He's hired well-known Washington hands now led by Abbe Lowell, an experienced criminal defense lawyer, while Trump and his son have been relying on New York lawyers with ties to Russia and who specialize in defending mobsters. That is, until yesterday, when Trump actually added a Beltway-savvy lawyer, Ty Cobb, to his legal team at the White House.
What that yields inside the White House is a legal tug of war between a mix of attorneys who are angling to protect their client, and their client only. Trump's lawyers led by Marc Kasowitz are suspicious of Kushner, who they believe is giving Trump terrible advice. They're not wrong. It was Kushner who pushed Trump to fire former FBI director James Comey, which then led to the Mueller probe. It was Kushner who assured his father-in-law that the White House could just breeze through this disclosure about the Don Jr. meeting. And ever since that bombshell meeting detonated, Kushner's been pushing for a far more muscular response from the White House. With any luck, Kushner will have some more bright ideas and he'll get them to Trump soonest.
But not if Trump's private lawyer Marc Kasowitz can help it. He's reportedly been a little overwhelmed as he attempts to impose a certain amount of structure and discipline on the communication that transpires within the White House, as well as that which comes out of it.
Not to be forgotten in all this is Mike Pence, whose spokesperson had a lot of trouble this week answering the simple question of whether Pence had met with any Russians. After a disastrous outing on friendly territory at Fox News, it's almost a certainty that Pence's lawyers labored over issuing a follow up statement that would stanch the bleeding while leaving Pence some wiggle room for plausible deniability. Remember, Pence’s counsel is also an experienced Washington operator.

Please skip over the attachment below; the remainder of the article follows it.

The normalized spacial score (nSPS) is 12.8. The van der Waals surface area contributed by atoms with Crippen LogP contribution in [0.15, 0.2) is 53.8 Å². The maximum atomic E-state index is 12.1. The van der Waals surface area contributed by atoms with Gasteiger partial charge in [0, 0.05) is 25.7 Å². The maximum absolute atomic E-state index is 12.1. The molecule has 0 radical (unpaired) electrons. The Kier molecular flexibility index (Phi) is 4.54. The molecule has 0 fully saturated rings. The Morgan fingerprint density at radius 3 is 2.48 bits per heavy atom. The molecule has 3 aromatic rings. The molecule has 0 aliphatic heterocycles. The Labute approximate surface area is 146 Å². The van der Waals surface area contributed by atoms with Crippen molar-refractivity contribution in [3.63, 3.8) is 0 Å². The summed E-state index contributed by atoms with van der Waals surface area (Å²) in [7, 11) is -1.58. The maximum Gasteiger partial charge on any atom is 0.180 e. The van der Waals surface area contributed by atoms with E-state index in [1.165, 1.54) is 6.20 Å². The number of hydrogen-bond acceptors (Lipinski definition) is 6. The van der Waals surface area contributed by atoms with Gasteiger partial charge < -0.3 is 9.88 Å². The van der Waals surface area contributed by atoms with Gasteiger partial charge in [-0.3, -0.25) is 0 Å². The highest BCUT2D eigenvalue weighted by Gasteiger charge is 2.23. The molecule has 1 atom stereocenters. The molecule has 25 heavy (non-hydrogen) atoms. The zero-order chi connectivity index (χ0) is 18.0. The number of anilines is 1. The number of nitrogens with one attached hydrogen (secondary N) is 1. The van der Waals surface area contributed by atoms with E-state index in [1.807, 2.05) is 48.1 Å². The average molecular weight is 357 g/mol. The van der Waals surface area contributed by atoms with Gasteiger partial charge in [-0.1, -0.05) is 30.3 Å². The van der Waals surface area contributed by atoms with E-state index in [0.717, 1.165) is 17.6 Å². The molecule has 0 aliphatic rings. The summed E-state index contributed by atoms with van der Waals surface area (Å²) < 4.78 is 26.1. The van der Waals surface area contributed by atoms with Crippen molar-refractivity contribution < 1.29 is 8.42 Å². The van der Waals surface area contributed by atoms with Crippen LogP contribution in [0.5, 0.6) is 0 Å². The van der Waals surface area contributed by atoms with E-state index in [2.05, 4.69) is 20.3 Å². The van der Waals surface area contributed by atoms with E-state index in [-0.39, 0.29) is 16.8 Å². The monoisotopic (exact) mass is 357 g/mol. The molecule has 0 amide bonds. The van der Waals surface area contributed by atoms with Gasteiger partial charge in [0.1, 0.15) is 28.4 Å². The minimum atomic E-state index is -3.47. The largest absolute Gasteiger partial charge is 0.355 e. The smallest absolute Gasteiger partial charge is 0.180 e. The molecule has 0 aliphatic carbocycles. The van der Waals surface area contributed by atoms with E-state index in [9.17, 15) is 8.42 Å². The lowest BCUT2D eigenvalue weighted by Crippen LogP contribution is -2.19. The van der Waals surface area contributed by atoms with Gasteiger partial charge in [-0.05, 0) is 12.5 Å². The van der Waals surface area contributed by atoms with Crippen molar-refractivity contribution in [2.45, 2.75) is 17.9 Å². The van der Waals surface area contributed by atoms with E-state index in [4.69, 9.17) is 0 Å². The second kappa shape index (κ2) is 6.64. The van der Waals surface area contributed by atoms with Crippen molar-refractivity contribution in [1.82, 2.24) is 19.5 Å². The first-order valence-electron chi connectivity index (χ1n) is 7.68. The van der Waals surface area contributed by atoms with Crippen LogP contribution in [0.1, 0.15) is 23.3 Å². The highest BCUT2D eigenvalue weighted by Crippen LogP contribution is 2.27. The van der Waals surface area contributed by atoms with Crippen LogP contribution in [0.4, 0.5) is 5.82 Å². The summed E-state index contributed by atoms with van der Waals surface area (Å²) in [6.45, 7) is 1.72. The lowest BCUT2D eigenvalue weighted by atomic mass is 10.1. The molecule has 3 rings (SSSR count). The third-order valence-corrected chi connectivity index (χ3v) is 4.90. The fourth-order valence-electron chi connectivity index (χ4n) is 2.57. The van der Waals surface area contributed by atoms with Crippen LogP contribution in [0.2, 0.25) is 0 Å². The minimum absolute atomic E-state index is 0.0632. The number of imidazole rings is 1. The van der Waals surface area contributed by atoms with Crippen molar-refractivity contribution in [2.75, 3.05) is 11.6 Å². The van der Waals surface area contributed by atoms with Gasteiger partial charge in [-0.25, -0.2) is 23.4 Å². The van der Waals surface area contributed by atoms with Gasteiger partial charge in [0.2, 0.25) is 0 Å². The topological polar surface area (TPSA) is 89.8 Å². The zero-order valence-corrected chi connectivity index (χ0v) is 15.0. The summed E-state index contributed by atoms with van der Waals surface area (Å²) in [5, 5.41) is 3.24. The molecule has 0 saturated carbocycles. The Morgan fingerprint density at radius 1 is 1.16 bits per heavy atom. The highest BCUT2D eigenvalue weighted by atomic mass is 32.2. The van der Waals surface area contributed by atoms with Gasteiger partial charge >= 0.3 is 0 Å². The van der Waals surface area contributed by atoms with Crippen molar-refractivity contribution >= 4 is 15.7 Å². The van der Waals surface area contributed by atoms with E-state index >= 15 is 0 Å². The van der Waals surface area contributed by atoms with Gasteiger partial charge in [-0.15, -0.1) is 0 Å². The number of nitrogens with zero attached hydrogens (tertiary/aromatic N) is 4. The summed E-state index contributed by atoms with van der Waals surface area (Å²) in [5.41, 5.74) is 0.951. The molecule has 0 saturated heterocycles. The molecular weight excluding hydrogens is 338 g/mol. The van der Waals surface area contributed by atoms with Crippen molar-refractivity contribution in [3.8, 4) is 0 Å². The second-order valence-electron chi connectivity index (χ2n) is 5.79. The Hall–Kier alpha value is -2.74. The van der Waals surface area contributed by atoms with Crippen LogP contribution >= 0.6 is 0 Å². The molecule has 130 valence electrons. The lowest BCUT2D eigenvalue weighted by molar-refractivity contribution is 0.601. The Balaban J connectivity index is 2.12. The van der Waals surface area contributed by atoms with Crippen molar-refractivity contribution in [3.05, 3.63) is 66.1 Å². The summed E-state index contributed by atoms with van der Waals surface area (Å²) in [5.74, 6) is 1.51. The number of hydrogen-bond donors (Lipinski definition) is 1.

But any way you slice it, the White House is now a hotbed of legal activity, which is hamstringing Team Trump’s ability to strategize politically about all things Russia. Caught in the middle is the White House staff, many of whom are simply trying to avoid legal liabilities. One Washington Post piece described senior White House staffers as "paralyzed" by "fear of the Mueller probe" as they tried to respond to the Don Jr. whopper.
Capitol Hill, on the other hand, is still being driven entirely by politics and GOP leaders are doing everything in their power to turn a blind eye to the 5-alarm fire that's enveloping the White House. Paul Ryan has kept the Russia sanctions bill that the Senate overwhelmingly approved by 98-2 bottled up in the House, while his colleagues on the House Appropriations Committee banded together this week to block a measure that would have suspended Kushner's security clearance.
These both seem like common-sense steps toward protecting the country from a White House that’s potentially crawling with people who are subject to blackmail by a hostile foreign power. Forget about impeachment for the moment, we’re just talking about the basics here.
But Republicans appear to have forgotten that they take an oath to "support and defend the Constitution of the United States against all enemies," not the president. We could use a little patriotism now amidst a White House that is imploding on itself—and smothering American interests in the process.